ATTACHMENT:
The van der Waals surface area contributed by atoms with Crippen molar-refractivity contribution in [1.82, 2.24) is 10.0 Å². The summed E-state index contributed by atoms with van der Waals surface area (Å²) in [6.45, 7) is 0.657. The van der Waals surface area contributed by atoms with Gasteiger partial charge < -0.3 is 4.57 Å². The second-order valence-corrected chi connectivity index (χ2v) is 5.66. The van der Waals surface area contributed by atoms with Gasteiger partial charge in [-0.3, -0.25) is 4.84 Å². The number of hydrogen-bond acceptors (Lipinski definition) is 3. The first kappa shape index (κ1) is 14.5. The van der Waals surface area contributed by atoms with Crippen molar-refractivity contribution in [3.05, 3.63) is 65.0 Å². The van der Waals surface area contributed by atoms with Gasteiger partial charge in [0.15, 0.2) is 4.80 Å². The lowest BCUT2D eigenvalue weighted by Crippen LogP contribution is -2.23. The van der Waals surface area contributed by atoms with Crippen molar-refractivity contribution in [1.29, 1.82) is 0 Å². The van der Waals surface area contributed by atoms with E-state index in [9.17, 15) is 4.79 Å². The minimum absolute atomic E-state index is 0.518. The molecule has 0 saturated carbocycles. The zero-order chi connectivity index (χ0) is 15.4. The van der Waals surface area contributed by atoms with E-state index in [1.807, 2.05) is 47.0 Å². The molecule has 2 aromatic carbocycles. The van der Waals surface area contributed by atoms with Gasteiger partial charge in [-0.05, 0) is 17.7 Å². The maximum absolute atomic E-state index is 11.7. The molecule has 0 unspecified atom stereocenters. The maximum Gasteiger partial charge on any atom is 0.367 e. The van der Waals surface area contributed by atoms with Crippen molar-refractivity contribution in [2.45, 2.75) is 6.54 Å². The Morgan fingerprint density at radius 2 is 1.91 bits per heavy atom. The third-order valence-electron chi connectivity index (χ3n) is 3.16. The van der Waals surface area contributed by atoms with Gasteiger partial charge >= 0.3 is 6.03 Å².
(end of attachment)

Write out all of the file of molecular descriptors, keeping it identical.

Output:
The van der Waals surface area contributed by atoms with Crippen molar-refractivity contribution in [1.82, 2.24) is 10.0 Å². The summed E-state index contributed by atoms with van der Waals surface area (Å²) in [6.45, 7) is 0.657. The van der Waals surface area contributed by atoms with Gasteiger partial charge < -0.3 is 4.57 Å². The second-order valence-corrected chi connectivity index (χ2v) is 5.66. The van der Waals surface area contributed by atoms with Gasteiger partial charge in [-0.3, -0.25) is 4.84 Å². The number of hydrogen-bond acceptors (Lipinski definition) is 3. The first kappa shape index (κ1) is 14.5. The van der Waals surface area contributed by atoms with Crippen molar-refractivity contribution in [3.05, 3.63) is 65.0 Å². The van der Waals surface area contributed by atoms with Gasteiger partial charge in [0.15, 0.2) is 4.80 Å². The lowest BCUT2D eigenvalue weighted by Crippen LogP contribution is -2.23. The van der Waals surface area contributed by atoms with Crippen molar-refractivity contribution in [1.29, 1.82) is 0 Å². The van der Waals surface area contributed by atoms with E-state index in [9.17, 15) is 4.79 Å². The minimum absolute atomic E-state index is 0.518. The molecule has 0 saturated carbocycles. The zero-order chi connectivity index (χ0) is 15.4. The van der Waals surface area contributed by atoms with E-state index in [1.807, 2.05) is 47.0 Å². The molecule has 2 aromatic carbocycles. The van der Waals surface area contributed by atoms with Gasteiger partial charge in [-0.05, 0) is 17.7 Å². The maximum absolute atomic E-state index is 11.7. The molecule has 0 unspecified atom stereocenters. The maximum Gasteiger partial charge on any atom is 0.367 e. The van der Waals surface area contributed by atoms with Crippen molar-refractivity contribution in [2.45, 2.75) is 6.54 Å². The Morgan fingerprint density at radius 2 is 1.91 bits per heavy atom. The third-order valence-electron chi connectivity index (χ3n) is 3.16. The van der Waals surface area contributed by atoms with Gasteiger partial charge >= 0.3 is 6.03 Å².